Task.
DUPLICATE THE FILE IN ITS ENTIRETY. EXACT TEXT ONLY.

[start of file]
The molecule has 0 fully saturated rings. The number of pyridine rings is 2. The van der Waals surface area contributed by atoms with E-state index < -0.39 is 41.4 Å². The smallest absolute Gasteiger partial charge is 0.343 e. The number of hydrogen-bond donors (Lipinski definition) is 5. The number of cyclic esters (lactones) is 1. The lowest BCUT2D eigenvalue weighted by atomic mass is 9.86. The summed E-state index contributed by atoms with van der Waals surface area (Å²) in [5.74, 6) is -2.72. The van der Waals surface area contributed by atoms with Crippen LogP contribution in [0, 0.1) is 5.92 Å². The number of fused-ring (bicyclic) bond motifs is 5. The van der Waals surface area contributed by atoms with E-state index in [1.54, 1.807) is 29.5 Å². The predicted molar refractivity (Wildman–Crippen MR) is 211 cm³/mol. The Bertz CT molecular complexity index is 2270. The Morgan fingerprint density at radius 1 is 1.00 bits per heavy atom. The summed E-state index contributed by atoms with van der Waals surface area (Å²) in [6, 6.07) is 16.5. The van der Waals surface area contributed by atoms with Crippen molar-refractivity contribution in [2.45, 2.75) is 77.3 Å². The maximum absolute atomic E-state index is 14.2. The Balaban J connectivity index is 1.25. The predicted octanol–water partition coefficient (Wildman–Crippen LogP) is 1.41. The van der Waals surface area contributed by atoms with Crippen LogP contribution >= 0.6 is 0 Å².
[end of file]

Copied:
The molecule has 0 fully saturated rings. The number of pyridine rings is 2. The van der Waals surface area contributed by atoms with E-state index < -0.39 is 41.4 Å². The smallest absolute Gasteiger partial charge is 0.343 e. The number of hydrogen-bond donors (Lipinski definition) is 5. The number of cyclic esters (lactones) is 1. The lowest BCUT2D eigenvalue weighted by atomic mass is 9.86. The summed E-state index contributed by atoms with van der Waals surface area (Å²) in [5.74, 6) is -2.72. The van der Waals surface area contributed by atoms with Crippen LogP contribution in [0, 0.1) is 5.92 Å². The number of fused-ring (bicyclic) bond motifs is 5. The van der Waals surface area contributed by atoms with E-state index in [1.54, 1.807) is 29.5 Å². The predicted molar refractivity (Wildman–Crippen MR) is 211 cm³/mol. The Bertz CT molecular complexity index is 2270. The Morgan fingerprint density at radius 1 is 1.00 bits per heavy atom. The summed E-state index contributed by atoms with van der Waals surface area (Å²) in [6, 6.07) is 16.5. The van der Waals surface area contributed by atoms with Crippen molar-refractivity contribution in [2.45, 2.75) is 77.3 Å². The maximum absolute atomic E-state index is 14.2. The Balaban J connectivity index is 1.25. The predicted octanol–water partition coefficient (Wildman–Crippen LogP) is 1.41. The van der Waals surface area contributed by atoms with Crippen LogP contribution >= 0.6 is 0 Å².